- Saturday Jan. 12, 2013 9:00 PM
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St. Louis native Barbara Carr got her start singing like so many soul performers did – in church singing in the choir, before forming a family gospel group. She soon got into singing secular music, forming a popular local group called the Petites, which opened for artists such as Smokey Robinson and the Miracles. Barbara got her first big break when she auditioned and won the job as a singer in St. Louis legend Oliver Sain’s band, which she held until 1972.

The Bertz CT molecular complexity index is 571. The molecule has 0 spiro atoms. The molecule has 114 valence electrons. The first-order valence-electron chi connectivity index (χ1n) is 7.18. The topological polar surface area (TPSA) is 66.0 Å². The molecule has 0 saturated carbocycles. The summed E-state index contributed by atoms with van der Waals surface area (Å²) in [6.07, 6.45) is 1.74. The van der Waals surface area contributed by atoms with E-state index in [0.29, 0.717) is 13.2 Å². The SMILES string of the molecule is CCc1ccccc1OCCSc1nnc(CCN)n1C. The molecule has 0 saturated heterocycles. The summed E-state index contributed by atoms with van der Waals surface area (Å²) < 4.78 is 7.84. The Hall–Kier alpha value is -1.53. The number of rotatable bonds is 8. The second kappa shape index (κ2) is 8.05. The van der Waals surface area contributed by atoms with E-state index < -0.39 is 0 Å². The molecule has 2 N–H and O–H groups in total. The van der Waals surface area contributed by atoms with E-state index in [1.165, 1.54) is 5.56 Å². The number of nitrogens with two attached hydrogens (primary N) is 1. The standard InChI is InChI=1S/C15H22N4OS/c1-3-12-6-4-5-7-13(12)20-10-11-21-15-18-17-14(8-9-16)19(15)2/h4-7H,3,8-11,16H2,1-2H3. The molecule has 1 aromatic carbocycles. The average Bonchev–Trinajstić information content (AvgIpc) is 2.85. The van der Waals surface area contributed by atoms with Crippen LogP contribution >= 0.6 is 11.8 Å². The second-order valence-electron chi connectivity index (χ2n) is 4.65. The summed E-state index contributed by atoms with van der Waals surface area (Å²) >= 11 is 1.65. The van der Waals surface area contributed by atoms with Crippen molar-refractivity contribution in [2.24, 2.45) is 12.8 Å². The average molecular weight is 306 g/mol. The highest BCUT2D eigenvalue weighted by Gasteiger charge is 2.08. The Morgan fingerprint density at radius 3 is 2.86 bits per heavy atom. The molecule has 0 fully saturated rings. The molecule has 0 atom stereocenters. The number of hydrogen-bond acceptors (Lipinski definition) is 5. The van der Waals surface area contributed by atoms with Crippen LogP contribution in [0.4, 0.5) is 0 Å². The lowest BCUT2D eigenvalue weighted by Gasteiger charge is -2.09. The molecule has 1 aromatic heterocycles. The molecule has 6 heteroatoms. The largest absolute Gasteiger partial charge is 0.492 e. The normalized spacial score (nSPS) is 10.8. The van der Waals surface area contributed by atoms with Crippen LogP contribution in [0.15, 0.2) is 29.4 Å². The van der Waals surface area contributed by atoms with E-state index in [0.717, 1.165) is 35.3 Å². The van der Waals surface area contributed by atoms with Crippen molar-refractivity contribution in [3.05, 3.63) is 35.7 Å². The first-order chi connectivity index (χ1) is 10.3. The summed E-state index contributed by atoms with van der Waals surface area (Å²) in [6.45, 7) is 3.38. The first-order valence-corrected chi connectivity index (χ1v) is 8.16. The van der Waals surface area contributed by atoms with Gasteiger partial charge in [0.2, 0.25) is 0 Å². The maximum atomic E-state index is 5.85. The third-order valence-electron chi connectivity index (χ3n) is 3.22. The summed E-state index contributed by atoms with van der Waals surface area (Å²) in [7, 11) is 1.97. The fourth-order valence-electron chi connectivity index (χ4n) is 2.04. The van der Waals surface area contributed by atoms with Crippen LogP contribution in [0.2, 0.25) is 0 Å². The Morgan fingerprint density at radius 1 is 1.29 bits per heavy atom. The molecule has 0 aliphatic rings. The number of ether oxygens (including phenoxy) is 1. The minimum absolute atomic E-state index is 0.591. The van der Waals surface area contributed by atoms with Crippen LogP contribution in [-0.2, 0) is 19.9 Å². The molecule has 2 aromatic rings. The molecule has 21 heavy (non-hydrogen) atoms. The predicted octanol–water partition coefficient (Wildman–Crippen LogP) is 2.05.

During her time with Oliver Sain’s band, Barbara Carr also secured a solo deal with Chess Records and released several singles for the iconic label (“Don’t Knock Love,” “I Can’t Stop Now,” “Think About It Baby”). When those didn’t sell like she’d hoped, Barbara stopped recording for a time to raise a family. After a short return to Chess in the early ‘70s, Barbara and her husband eventually formed their own label and began releasing a number of singles, mostly recorded at the legendary Muscle Shoals Studios in Alabama. These resulted in the release of her first album, Good Woman Go Bad, in 1989, as well as several others in the ‘90s on several other labels, including Paula, and a very successful string of singles and albums that followed over the next 10 years on the Ecko label.
For more information on Barbara Carr, visit www.catfoodrecords.com.